Reading an issue of Mark Millar’s CLiNT magazine is like being exposed to an entire comic book universe’s-worth of premises and new ideas in one shot. It is the “Millarverse” complete, being transported to a self-contained alternate dimension of comics storytelling and related news items. One could only imagine what a CLiNT-like version made by Marvel or DC would look like, and why those distinguished publishers haven’t thought of the rather brilliant idea of grooming their fans through such an inviting tabloid.
Sure, there are magazines produced by the Big Two on the racks, but none incorporate the aesthetics of CLiNT: contemporary, in-your-face, design-savvy, dangerous. How do you get new comic book readers? Make comics look cool, package them in such a way that they would not look out-of-place at a bar or sticking out of one’s duffel-bag at the gym.
Oh, and then there’s content.
Certainly not all flash and swank, CLiNT delivers a variety of hard-hitting (if with the occasional dangerous smile) comic book stories that entertain and make you think. Serialized tales such as “Secret Service” and “Supercrooks” read as movies in miniature; read the set-ups for both in issue #1 (on stands now), and you will be intrigued enough to continue either in the magazine or their separate Icon titles. And “Secret Service” features Mark Hamill falling off a cliff and getting crushed by a snowmobile, so count that as your Tarantino-esque cameo of the month.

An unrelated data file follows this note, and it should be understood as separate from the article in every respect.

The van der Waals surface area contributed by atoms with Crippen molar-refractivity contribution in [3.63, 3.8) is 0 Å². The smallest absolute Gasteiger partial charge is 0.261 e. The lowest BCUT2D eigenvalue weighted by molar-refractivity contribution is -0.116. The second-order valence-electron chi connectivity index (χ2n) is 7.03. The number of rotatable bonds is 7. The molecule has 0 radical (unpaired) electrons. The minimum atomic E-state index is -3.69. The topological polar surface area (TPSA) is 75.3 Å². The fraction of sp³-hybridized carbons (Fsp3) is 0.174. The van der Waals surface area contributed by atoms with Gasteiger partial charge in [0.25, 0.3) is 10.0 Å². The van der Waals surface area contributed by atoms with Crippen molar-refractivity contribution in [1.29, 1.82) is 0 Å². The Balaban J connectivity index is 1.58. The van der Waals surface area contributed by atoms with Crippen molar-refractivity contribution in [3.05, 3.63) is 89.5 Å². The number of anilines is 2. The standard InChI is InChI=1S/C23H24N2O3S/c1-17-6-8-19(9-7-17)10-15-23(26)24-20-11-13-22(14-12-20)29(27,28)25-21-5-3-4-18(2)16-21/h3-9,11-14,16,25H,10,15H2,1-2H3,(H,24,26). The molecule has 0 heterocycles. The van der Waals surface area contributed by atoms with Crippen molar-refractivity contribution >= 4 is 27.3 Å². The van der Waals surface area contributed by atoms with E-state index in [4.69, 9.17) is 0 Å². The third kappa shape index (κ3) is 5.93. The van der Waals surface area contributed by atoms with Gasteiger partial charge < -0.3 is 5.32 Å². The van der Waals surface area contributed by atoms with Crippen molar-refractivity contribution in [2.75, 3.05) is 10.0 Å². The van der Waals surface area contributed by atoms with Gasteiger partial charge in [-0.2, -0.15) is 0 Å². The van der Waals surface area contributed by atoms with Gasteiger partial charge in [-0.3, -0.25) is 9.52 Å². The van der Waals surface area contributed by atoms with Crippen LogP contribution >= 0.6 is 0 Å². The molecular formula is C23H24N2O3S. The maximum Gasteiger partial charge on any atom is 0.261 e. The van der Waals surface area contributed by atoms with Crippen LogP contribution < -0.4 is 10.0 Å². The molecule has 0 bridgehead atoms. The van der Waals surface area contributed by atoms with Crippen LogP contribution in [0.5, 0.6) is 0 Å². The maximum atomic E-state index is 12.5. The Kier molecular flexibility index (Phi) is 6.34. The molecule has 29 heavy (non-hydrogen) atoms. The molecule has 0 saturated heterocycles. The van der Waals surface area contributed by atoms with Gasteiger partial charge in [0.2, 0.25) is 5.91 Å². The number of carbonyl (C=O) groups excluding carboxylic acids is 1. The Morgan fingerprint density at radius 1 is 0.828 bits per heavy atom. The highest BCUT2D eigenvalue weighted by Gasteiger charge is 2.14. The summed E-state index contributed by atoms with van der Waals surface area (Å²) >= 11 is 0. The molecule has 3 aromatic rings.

Personally, I was a big fan of “Rex Royd,” also introduced in CLiNT #1 — an insane, pretty much stream-of-consciousness pop-culture omlet of destruction by Frankie Boyle and Mike Dowling. But I’m weird. (you can read my review of the 4th comic in the issue, “Death Sentence,” as well as “Supercrooks,” here)
Lastly, a word about pricing. In the United States, a single 90+ page issue of CLiNT will run you $6.99: in it, you get 4 feature comics, plus interviews and articles. Two mainstream comic books will run you anywhere from $6-$10. Taking into account the decompressed storytelling that afflicts a number of comics — a malady that doesn’t impact any of the stories in the issue of CLiNT I read — you get quite a reading value with the magazine.
CLiNT #1, from Titan Publishing, is available now.